People wait for the Service Canada centre to open on April 2, 2014 in Montreal. THE CANADIAN PRESS/Ryan Remiorz

Social Security Tribunal turns to people in the system to help cut wait times for benefits

A four-year overhaul has already addressed glaring problems with a tribunal process, official says

The body that Canadians turn to with disputes over federal benefits wants to learn from people who are most impacted by the system, with an eye to further reducing wait times and streamlining an appeals process that has already gone through major reforms.

“What’s blindingly obvious and simple is once you start thinking about the people who use the system, that becomes the touchstone for just about everything that you do,” Paul Aterman, chair of the Social Security Tribunal, said in an interview with The Canadian Press this week.

Aterman said a four-year overhaul has already addressed glaring problems with a tribunal process that wasn’t designed with the user at heart.

He said that has included changing how it manages cases and interprets regulations to slash what could be years-long wait times for decisions.

Next week, the tribunal is turning to stakeholders to unearth the less overt issues that still need to be addressed.

The idea is to simplify things for people appealing government decisions about old age security, Canada Pension Plan payments, and employment insurance benefits, who Aterman noted often includes people who could have trouble navigating an opaque bureaucracy.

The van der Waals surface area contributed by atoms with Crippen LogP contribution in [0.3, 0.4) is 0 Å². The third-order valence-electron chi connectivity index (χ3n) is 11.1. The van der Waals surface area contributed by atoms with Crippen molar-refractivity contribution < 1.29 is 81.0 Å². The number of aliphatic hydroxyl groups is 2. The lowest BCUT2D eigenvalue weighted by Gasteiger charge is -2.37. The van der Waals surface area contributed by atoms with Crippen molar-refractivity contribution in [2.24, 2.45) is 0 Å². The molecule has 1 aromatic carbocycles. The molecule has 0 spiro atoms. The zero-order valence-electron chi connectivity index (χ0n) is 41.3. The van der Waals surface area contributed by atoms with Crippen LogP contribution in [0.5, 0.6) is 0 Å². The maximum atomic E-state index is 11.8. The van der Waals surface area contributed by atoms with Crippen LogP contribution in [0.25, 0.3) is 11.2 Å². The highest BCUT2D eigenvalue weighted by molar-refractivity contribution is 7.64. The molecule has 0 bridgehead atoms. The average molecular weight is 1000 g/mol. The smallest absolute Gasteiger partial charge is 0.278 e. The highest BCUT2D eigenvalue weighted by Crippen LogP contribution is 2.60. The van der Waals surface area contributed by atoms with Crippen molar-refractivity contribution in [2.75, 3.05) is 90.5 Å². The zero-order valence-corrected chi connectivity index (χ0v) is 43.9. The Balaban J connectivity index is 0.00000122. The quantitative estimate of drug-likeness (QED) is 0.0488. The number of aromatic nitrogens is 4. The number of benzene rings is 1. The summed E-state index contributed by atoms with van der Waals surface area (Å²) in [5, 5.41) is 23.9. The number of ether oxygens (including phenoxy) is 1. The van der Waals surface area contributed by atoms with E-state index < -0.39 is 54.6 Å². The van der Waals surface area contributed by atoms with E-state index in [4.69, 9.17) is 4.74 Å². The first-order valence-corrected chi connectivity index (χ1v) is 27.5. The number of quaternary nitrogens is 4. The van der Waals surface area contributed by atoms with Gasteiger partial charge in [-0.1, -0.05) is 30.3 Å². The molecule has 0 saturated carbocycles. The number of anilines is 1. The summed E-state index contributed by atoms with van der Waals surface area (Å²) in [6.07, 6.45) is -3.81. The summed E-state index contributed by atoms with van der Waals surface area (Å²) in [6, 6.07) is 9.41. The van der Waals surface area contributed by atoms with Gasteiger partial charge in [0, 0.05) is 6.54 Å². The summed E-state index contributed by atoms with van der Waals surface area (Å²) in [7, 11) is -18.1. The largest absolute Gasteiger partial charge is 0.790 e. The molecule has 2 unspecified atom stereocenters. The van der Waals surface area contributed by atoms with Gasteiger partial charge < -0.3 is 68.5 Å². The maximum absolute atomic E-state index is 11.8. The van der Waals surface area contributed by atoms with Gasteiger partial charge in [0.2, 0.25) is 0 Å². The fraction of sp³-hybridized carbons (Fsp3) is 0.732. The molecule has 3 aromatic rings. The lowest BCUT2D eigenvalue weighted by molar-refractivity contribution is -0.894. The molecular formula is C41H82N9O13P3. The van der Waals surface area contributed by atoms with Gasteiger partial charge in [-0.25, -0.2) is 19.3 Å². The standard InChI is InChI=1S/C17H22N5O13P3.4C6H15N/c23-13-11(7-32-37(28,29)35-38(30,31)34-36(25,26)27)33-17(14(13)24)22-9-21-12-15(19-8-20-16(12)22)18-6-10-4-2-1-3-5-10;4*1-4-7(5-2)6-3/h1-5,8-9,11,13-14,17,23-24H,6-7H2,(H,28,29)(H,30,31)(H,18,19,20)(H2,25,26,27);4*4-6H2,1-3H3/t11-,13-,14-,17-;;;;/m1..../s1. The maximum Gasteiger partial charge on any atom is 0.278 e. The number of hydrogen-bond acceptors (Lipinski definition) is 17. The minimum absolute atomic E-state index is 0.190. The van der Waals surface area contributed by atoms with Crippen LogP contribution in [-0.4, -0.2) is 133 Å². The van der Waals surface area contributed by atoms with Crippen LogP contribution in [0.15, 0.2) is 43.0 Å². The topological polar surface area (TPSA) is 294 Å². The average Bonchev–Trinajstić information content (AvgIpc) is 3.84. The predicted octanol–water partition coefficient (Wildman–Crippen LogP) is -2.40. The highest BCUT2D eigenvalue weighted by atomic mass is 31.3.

“A lot of those people don’t have post-secondary education, some of them don’t have secondary education. They’re amongst the more marginalized people in the country,” Aterman said.

“On the other hand, we’re dealing with ’60s and ’70s-era social welfare legislation where there’s no reward for any politician to modernize that stuff. It’s a thankless task,” he added a short while later. “So that’s what we’re stuck with: We’re stuck with archaic legislation, and a population who is using the system who doesn’t understand what’s happening to them.”

The previous Conservative government set up the tribunal in 2013 to replace four separate bodies and many of its problems stemmed from it being understaffed and missing a transition plan.

Just over four years ago, a critical auditor general’s report found average wait times for decisions jumped from 44 days to more than 200 and, in the worst case, 884 days for decisions on CPP disability benefits.

Regulations for the body were written behind closed doors and without much input from stakeholders, who for years questioned why the federal government couldn’t share documents with the tribunal that were needed for appeals. Forcing people to get them anew caused delays.

There were also concerns about requirements that some appellants hire lawyers to represent them. Highly legalized decisions were hard to understand.

The tribunal jettisoned the requirement for a lawyer. A plain-language expert helped the tribunal make decisions easier to read, cutting the length of decisions by 25 per cent. Last fall, the tribunal started having staff proactively call appellants to walk them through the process.